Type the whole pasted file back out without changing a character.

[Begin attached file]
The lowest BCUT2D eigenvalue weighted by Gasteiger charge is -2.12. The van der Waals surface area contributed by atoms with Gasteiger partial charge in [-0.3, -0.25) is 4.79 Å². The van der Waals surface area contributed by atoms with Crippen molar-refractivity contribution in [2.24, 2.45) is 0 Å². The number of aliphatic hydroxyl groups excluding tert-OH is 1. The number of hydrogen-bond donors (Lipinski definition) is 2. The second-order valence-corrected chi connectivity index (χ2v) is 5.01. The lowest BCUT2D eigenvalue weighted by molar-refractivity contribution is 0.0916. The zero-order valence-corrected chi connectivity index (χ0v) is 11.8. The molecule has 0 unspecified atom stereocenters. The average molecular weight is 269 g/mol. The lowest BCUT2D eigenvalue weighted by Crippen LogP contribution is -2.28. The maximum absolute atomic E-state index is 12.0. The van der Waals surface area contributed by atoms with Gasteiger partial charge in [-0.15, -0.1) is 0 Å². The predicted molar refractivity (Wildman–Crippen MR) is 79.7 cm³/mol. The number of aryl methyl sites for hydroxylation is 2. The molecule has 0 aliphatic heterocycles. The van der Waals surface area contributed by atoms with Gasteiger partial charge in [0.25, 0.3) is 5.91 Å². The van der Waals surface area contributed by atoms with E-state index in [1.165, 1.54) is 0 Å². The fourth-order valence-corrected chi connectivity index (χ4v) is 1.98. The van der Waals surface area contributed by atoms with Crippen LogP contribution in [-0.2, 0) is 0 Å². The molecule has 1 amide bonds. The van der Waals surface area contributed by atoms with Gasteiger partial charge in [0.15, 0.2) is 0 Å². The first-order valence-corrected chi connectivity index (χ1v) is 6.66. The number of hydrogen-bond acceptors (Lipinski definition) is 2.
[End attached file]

The lowest BCUT2D eigenvalue weighted by Gasteiger charge is -2.12. The van der Waals surface area contributed by atoms with Gasteiger partial charge in [-0.3, -0.25) is 4.79 Å². The van der Waals surface area contributed by atoms with Crippen molar-refractivity contribution in [2.24, 2.45) is 0 Å². The number of aliphatic hydroxyl groups excluding tert-OH is 1. The number of hydrogen-bond donors (Lipinski definition) is 2. The second-order valence-corrected chi connectivity index (χ2v) is 5.01. The lowest BCUT2D eigenvalue weighted by molar-refractivity contribution is 0.0916. The zero-order valence-corrected chi connectivity index (χ0v) is 11.8. The molecule has 0 unspecified atom stereocenters. The average molecular weight is 269 g/mol. The lowest BCUT2D eigenvalue weighted by Crippen LogP contribution is -2.28. The maximum absolute atomic E-state index is 12.0. The van der Waals surface area contributed by atoms with Gasteiger partial charge in [-0.15, -0.1) is 0 Å². The predicted molar refractivity (Wildman–Crippen MR) is 79.7 cm³/mol. The number of aryl methyl sites for hydroxylation is 2. The molecule has 0 aliphatic heterocycles. The van der Waals surface area contributed by atoms with Gasteiger partial charge in [0.25, 0.3) is 5.91 Å². The van der Waals surface area contributed by atoms with E-state index in [1.165, 1.54) is 0 Å². The fourth-order valence-corrected chi connectivity index (χ4v) is 1.98. The van der Waals surface area contributed by atoms with Crippen LogP contribution in [-0.2, 0) is 0 Å². The molecule has 1 amide bonds. The van der Waals surface area contributed by atoms with Gasteiger partial charge in [0.15, 0.2) is 0 Å². The first-order valence-corrected chi connectivity index (χ1v) is 6.66. The number of hydrogen-bond acceptors (Lipinski definition) is 2.